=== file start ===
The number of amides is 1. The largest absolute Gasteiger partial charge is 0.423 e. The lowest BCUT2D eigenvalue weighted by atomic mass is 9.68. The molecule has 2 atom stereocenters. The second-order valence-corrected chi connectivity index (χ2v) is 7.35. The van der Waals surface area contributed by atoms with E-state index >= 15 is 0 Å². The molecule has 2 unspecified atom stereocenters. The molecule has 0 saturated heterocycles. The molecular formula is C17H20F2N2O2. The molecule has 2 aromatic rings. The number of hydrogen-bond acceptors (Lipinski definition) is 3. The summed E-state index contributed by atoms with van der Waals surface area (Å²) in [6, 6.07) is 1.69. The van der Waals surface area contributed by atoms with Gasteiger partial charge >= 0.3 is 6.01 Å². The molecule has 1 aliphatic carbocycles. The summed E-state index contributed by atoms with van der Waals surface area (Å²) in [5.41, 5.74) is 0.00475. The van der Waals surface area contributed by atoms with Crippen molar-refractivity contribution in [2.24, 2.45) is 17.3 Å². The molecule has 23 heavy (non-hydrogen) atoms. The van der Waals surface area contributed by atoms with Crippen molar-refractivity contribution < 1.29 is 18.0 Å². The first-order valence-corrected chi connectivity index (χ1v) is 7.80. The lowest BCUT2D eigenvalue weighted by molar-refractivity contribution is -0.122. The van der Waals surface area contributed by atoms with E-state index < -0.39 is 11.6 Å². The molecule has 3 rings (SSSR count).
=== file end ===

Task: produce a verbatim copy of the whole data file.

The number of amides is 1. The largest absolute Gasteiger partial charge is 0.423 e. The lowest BCUT2D eigenvalue weighted by atomic mass is 9.68. The molecule has 2 atom stereocenters. The second-order valence-corrected chi connectivity index (χ2v) is 7.35. The van der Waals surface area contributed by atoms with E-state index >= 15 is 0 Å². The molecule has 2 unspecified atom stereocenters. The molecule has 0 saturated heterocycles. The molecular formula is C17H20F2N2O2. The molecule has 2 aromatic rings. The number of hydrogen-bond acceptors (Lipinski definition) is 3. The summed E-state index contributed by atoms with van der Waals surface area (Å²) in [6, 6.07) is 1.69. The van der Waals surface area contributed by atoms with Gasteiger partial charge >= 0.3 is 6.01 Å². The molecule has 1 aliphatic carbocycles. The summed E-state index contributed by atoms with van der Waals surface area (Å²) in [5.41, 5.74) is 0.00475. The van der Waals surface area contributed by atoms with Crippen molar-refractivity contribution in [2.24, 2.45) is 17.3 Å². The molecule has 23 heavy (non-hydrogen) atoms. The van der Waals surface area contributed by atoms with Crippen molar-refractivity contribution < 1.29 is 18.0 Å². The first-order valence-corrected chi connectivity index (χ1v) is 7.80. The lowest BCUT2D eigenvalue weighted by molar-refractivity contribution is -0.122. The van der Waals surface area contributed by atoms with E-state index < -0.39 is 11.6 Å². The molecule has 3 rings (SSSR count).